Addressing Fixed-Income Assets within the New UNC System’s Retirement Plans

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Building a strong portfolio of accounts requires that its constituent parts be integrated into a cohesive whole. For example, if you have a spouse or partner with accounts, you may wish to integrate these into a single household portfolio for purposes of investment management.

With the above in mind, the upcoming changes to the UNC System retirement plans offer you opportunities to refine your investments. This is particularly true with the fixed-income portion of your portfolio. Ideally, your fixed-income assets should be invested in a mix of options that have a range of levels of return and commiserate withdrawal restrictions. This approach is a reasonable way to address interest rate risk in your portfolio.

Prior to July 1, 2014, Lincoln Financial Group (LFG) and VALIC have offered the most competitive combination of credited interest rates and withdrawal restrictions of the four providers. Beginning July 1, new participants in the UNC System Retirement plans will no longer be able to open accounts with VALIC or LFG.

There is considerable interest rate risk that should be evaluated when allocating fixed-income assets. Although there has been a rally in treasuries during the first part of 2014, for the intermediate-term, bond funds may decrease in value coincident with an expected rise in interest rates. For this reason, you may want to seek out stable value options.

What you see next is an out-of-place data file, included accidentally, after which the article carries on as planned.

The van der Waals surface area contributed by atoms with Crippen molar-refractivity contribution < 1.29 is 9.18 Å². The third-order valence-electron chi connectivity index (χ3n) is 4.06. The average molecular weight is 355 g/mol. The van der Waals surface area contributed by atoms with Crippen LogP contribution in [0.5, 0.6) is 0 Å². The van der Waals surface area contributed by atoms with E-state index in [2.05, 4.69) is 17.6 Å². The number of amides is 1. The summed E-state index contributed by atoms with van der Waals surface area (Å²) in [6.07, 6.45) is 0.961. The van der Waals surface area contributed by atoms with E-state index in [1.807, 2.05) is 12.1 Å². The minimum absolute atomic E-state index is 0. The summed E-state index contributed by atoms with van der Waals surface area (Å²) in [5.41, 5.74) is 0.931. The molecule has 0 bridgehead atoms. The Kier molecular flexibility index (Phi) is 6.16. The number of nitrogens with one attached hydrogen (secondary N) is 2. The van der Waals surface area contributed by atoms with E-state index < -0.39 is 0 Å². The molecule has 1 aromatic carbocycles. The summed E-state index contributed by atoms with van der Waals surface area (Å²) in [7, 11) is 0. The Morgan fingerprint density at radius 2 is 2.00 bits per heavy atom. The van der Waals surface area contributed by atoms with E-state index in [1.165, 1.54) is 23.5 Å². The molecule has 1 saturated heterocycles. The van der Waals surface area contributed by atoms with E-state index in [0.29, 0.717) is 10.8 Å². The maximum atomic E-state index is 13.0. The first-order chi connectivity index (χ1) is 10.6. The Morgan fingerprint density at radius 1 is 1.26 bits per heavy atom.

Even though some of the same investments will be offered in both the ORP and the 403(b), going forward the return and withdrawal restrictions of each are quite dissimilar. For example, within the ORP, TIAA Traditional carries with it a nine-year withdrawal period. TIAA Traditional within the 403(b) currently credits 3% interest per year but has no withdrawal restrictions. In this instance, the strength of the 403(b) should be considered as part of your portfolio along with a laddered set of individual bonds that could be placed in brokerage IRA or post-tax accounts.

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